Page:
(I do use one Vim plugin in some of my vim setups, Aristotle Pagaltzis' vim-buftabline. I would probably be more enthused about it if I edited lots of files at once in my vim sessions, but usually I don't edit more than a couple at once.)

Rolling distribution releases versus periodic releases are a tradeoff

In reaction to my entry on the work involved for me in upgrading Fedora, Ben Cotton wrote a useful entry, What do “rolling release” and “stable” mean in the context of operating systems?. In the entry, Ben Cotton sort of mentioned something in passing that I want to emphasize, which is that the choice between a rolling release and a periodic release is tradeoff, not an option where there is a clear right answer.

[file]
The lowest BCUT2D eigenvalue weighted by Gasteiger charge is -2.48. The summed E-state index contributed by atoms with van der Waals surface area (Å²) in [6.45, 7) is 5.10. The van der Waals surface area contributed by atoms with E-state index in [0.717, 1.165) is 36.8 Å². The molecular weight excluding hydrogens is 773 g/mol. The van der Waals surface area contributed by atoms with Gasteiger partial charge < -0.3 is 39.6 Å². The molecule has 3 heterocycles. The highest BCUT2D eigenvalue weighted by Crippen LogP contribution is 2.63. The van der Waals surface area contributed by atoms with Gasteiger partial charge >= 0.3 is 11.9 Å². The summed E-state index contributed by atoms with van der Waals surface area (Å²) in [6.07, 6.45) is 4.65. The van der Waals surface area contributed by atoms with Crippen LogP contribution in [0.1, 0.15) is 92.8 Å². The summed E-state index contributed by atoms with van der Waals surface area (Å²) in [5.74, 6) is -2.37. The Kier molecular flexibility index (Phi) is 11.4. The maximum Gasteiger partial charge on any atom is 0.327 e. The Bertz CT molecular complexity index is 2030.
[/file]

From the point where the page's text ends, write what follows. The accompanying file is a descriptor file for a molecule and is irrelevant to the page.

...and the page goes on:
In the Linux world, fundamentally things change because the upstreams of our software change stuff around. Firefox drops support for old style XUL based addons (to people's pain); Gnome moves from Gnome 2 to Gnome 3 (an interface change that I objected to very strongly); Upstart loses out to systemd; Python 2 stops being supported; and so on. As people using a distribution, we cannot avoid these changes for long, and attempting to do so gives you 'zombie' distributions. So the question is when we get these changes inflicted on us and how large they are.

In a rolling release distribution, you get unpredictably spaced changes of unpredictable size but generally not a lot of change at once. Your experience is likely going to be a relatively constant small drumbeat of changes, with periodic bigger ones. Partly this is because large projects don't all change things at the same time (or even do releases at the same time), and partly this is because the distribution itself is not going to want to try to shove too many big changes in at once even if several upstreams all do big releases in close succession.